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Newsday photographer David Pokress was in the right place at the right time for Bobby Nystrom's Stanley Cup-winning goal

Bobby Nystrom exults after scoring goal giving the

Bobby Nystrom exults after scoring goal giving the Islanders the 1980 Stanley Cup on May 24. Credit: Newsday / David L. Pokress

Photographer David Pokress spent most of the Islanders’ playoff run in 1980 covering the early weeks of the Mariel boatlift for Newsday, either in Miami or Key West, Florida, or, very often, in a newspaper-rented helicopter flying low enough to evade radar as it illegally approached Cuba.

Recalled the day before from a refugee camp in Fort Smith, Arkansas, to shoot Game 6 of the Stanley Cup Final on May 24, 1980, Pokress arrived at Nassau Coliseum a half-hour before the opening faceoff, straight from John F. Kennedy Airport after a multi-flight trip.

He was without a press credential — he managed to enter the building thanks to a friendly security guard who slipped him one — and without an assigned position near the ice to shoot, as none of his Newsday colleagues knew he’d be there.

Yet 40 years ago today, Pokress managed to find the perfect spot — standing in an aisle in the lower bowl — to take his iconic photo of Bobby Nystrom celebrating his overtime winner as the Islanders earned the first of four straight Cups with a 5-4 victory over the Philadelphia Flyers.

“There were two or three other Newsday photographers,” Pokress recalled last month. “I said, ‘Where’s my position?’ They said, ‘We didn’t know you were coming. We don’t have a position to assign to you. Do the best you can.’

“I wandered around, over to the portal where the team comes out,” the Farmingdale resident added. “I said to the security guard, ‘Can I stand here?’ I borrowed film from the other photographers and I stood in the aisleway the whole game. I see [Lorne] Henning to [John] Tonelli to Nystrom. Boom. It happened right in front of me. It couldn’t have happened better. Everything a photographer could have wished for happened in that one magical moment.”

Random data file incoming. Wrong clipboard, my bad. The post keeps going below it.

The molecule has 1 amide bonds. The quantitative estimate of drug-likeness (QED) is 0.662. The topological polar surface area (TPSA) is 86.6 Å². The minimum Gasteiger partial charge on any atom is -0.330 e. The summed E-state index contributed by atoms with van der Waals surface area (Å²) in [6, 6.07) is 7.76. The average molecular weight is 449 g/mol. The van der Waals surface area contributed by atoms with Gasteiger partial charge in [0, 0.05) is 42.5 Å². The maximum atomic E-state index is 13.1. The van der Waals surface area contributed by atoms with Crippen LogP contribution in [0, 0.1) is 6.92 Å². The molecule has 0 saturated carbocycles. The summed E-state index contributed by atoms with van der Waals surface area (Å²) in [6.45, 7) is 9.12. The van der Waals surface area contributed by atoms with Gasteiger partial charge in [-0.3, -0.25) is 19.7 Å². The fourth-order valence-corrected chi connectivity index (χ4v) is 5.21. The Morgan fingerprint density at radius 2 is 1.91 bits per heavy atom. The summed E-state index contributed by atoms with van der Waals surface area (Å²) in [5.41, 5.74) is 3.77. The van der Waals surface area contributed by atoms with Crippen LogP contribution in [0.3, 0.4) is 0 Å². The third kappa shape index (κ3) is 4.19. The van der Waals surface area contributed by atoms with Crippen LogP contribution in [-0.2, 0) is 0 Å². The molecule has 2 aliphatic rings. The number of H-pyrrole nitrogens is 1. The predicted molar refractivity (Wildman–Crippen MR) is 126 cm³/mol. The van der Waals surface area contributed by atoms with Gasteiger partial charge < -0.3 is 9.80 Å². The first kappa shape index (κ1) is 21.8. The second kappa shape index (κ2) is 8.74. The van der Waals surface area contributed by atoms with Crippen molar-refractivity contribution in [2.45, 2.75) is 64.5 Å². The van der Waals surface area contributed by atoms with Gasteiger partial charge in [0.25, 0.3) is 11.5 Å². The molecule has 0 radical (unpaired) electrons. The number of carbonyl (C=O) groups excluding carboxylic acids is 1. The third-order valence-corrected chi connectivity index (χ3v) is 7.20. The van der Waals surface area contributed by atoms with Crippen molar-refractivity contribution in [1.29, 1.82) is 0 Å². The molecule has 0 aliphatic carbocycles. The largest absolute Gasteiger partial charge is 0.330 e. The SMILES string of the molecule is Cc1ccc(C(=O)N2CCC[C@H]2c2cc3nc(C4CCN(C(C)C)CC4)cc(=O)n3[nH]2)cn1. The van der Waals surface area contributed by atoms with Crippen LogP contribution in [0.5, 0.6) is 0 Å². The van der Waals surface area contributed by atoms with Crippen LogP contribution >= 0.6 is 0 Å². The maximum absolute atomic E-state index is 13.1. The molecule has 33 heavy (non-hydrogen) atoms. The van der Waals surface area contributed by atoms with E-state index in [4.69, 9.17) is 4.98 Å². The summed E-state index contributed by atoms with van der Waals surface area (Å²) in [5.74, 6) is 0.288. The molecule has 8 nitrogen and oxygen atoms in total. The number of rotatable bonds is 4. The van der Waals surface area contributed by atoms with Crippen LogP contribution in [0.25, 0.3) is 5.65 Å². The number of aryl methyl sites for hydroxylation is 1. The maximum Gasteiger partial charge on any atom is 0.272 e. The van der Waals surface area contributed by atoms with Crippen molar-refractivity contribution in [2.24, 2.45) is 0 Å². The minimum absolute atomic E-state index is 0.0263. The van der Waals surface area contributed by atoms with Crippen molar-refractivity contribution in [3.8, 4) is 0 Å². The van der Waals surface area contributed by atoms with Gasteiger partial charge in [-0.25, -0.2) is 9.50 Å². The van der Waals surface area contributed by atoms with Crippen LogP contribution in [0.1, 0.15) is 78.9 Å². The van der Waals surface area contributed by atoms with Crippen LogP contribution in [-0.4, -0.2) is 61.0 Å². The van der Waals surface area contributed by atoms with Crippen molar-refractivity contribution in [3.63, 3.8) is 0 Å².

The black-and-white image perfectly illustrates the story: A jubilant Nystrom is skating away from the net with both arms raised while beaten Flyers goalie Pete Peeters is on his backside, his right pad lifted in the air. The puck, on its return trip out of the crease after ricocheting off the netting, has just re-crossed the goal line and is still airborne by an inch or so.

Of course, 40 years ago was well before the advent of digital photography. There was no instant confirmation that Pokress had the shot.

That would not come until the film was developed back at the Newsday office and he could look at the negatives.

“You don’t know until you see the film,” Pokress said. “I had every finger, every toe crossed. Is it in focus? I knew my exposure was right, that didn’t change for years. But is it in focus?”

The whole sequence was there, on one roll of 36 frames.

Peering through his magnifier, Pokress knew he had what he wanted.

“When you know you’ve got it? It’s the biggest fist pump you’ve ever seen,” Pokress said.

The photo lived on long after Newsday’s edition the next day.

The Islanders blew up the picture to a life-sized version and had it placed in the team office.

Nystrom wound up calling Pokress to ask for copies of the picture. That came with an invitation for Pokress and his wife to deliver them to Nystrom at a team party that also was attended by the Stanley Cup.

“I sat at the kitchen table and handed him a stack of photos,” Pokress said. “He autographed a bunch.”

Nystrom took the last photo in his pile and signed it for Pokress: “To Dave, thanks for making me famous.”

Pokress’ star also was soon to ascend, between his Nystrom shot and his well-received coverage of the Mariel boatlift, which began in mid-April. By the time it ended in October, as many as 125,000 Cuban refugees had come by boat to the U.S.

Pokress said, at one point, he purchased a boat for $10,000 on the company’s account to cover the refugees coming to Florida.

“We hired two guys to pilot the boat but I had a bad feeling [about them], so we ditched the boat,” said Pokress, who left Newsday as a staff photographer in 2008. “I was worried for our safety. We were renting helicopters on a daily basis. That’s how I ended up on the beach [in Cuba]. We flew with the same pilot. We came in wave height, not on the radar. We spent a fortune on helicopters.”

Pokress said everything wound up being worth it.

“Nineteen-eighty was a very magical year for me career-wise,” he said. “I took two of my best photos. The boatlift and Nystrom, which defined my career at Newsday. This five-week period had so much to do with how my life went for the next 25 years.”

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